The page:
All Articles Tagged "visas"
Seven years in the UK comprised of study, work and marriage wasn’t enough to convince UK officials to allow Namibian native Jessica Austin to stay in Britain. The Advertiser reports that in 2008 she faced expulsion from her home and family as the government argued she was no longer eligible to stay in the UK. After years of fighting the accusations, Austin won, and recently launched her own kilt business.
Jessica married her Scottish husband Steven Austin in 2007 and shortly after, she renewed her paperwork to stay in the country. But a year later, the government declared she had failed to renew her visa due to a timing and payment issue. The couple was shocked as Jessica faced separation from her husband and five-year-old daughter Milan. She was told she would have to start her visa process again–from Namibia.
Jessica was determined not to go without a fight. With the help of local newssource the Advertiser, the family won. In 2010 Jessica secured an indefinete leave status from Britain. Unfortuantely, the battle did not end without leaving devestating scars.
“We lost our house during the 10 months of fighting for my paperwork and I had to give up my job, but we had to pay our immigration lawyers,” Jessica told The Advertiser.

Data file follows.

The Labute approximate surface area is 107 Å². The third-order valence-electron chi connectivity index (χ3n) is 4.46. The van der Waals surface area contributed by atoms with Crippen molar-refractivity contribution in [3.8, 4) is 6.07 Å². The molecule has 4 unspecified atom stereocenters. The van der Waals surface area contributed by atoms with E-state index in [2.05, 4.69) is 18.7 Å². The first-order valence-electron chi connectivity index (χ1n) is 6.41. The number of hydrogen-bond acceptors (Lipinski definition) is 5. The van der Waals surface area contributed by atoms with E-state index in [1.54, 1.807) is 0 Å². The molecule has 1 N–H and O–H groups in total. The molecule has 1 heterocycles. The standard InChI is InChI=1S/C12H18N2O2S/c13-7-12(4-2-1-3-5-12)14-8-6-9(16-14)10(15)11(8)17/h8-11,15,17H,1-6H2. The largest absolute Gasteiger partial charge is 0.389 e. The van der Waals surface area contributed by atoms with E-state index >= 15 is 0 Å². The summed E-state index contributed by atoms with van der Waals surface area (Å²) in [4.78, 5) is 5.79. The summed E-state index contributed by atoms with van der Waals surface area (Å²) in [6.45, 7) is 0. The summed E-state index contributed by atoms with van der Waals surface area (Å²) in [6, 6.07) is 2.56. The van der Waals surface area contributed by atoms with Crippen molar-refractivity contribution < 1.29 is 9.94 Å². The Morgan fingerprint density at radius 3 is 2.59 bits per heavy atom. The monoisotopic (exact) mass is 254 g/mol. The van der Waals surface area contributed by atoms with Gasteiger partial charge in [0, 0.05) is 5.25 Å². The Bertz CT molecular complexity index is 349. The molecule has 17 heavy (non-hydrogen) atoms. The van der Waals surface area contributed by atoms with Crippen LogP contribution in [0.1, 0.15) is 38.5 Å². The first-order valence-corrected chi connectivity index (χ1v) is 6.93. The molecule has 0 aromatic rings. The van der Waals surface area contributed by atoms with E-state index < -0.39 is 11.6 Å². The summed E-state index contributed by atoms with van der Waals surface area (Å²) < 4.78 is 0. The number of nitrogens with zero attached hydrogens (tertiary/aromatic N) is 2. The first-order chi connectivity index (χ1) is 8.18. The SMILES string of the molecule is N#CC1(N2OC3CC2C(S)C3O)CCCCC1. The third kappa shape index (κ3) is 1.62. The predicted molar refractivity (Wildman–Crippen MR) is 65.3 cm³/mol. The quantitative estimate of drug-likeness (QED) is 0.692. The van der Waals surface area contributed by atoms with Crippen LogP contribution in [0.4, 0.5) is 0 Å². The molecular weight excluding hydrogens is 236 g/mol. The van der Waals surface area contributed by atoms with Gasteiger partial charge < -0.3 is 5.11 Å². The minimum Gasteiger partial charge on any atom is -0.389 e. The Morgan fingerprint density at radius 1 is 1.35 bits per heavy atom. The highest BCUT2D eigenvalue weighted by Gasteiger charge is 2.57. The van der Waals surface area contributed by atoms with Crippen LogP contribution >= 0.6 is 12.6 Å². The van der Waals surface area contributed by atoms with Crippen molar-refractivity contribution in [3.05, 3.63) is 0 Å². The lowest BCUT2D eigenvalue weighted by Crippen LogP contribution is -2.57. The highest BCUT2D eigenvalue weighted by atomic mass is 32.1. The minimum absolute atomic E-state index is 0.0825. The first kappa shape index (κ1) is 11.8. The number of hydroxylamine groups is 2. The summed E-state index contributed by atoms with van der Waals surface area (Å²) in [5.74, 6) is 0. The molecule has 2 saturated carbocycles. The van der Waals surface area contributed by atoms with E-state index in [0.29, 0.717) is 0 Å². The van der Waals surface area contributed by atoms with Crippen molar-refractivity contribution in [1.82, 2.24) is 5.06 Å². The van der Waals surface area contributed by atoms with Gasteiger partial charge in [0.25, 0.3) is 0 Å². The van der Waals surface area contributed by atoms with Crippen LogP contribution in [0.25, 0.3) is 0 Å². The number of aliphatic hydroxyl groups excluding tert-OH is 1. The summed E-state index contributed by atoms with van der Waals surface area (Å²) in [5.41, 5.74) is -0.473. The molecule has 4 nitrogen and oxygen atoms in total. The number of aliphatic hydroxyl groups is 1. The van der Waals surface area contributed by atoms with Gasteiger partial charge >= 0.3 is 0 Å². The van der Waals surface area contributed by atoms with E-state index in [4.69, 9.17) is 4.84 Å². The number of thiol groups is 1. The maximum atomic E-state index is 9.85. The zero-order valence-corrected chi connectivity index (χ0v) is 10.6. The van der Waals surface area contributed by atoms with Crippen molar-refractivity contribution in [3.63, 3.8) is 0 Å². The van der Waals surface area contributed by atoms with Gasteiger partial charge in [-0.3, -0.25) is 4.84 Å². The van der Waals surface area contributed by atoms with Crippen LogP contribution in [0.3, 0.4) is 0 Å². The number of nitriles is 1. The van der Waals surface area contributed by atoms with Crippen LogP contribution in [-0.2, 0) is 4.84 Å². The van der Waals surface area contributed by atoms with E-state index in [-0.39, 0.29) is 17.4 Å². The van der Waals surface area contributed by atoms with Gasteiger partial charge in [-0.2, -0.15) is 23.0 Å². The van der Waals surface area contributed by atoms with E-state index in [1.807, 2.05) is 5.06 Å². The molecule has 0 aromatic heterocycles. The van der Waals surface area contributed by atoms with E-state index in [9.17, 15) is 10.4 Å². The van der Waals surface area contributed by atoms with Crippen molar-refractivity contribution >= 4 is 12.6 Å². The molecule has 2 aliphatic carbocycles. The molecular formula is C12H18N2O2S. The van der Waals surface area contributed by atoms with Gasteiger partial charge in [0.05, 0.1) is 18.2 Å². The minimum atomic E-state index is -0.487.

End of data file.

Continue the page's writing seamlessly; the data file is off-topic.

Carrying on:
Jessica and her family didn’t let their finanical woes stop them. To help pay for their legal fees and mounting debt, the couple began to export Scottish tartan to her native homeland, where it is considered a luxury.
“At first we made eight at a time to see if they’d sell, but now we’ve launched a website and have already had 3000 hits from all over the world since it launched just weeks ago,” Jessia said.
Together the couple created Kahere Kilts, which now sells Scottish kilts for men and women in various fabrics and materials.
“We’re both still working and putting in long hours with the kilt company,” she said. “It’s amazing that we’ve found a new business out of everything that happened.”
(NYTimes.com) – More than two months after the earthquake that devastated Haiti, at least 30 survivors who were waved onto planes by Marines in the chaotic aftermath are prisoners of the United States immigration system, locked up since their arrival in detention centers in Florida.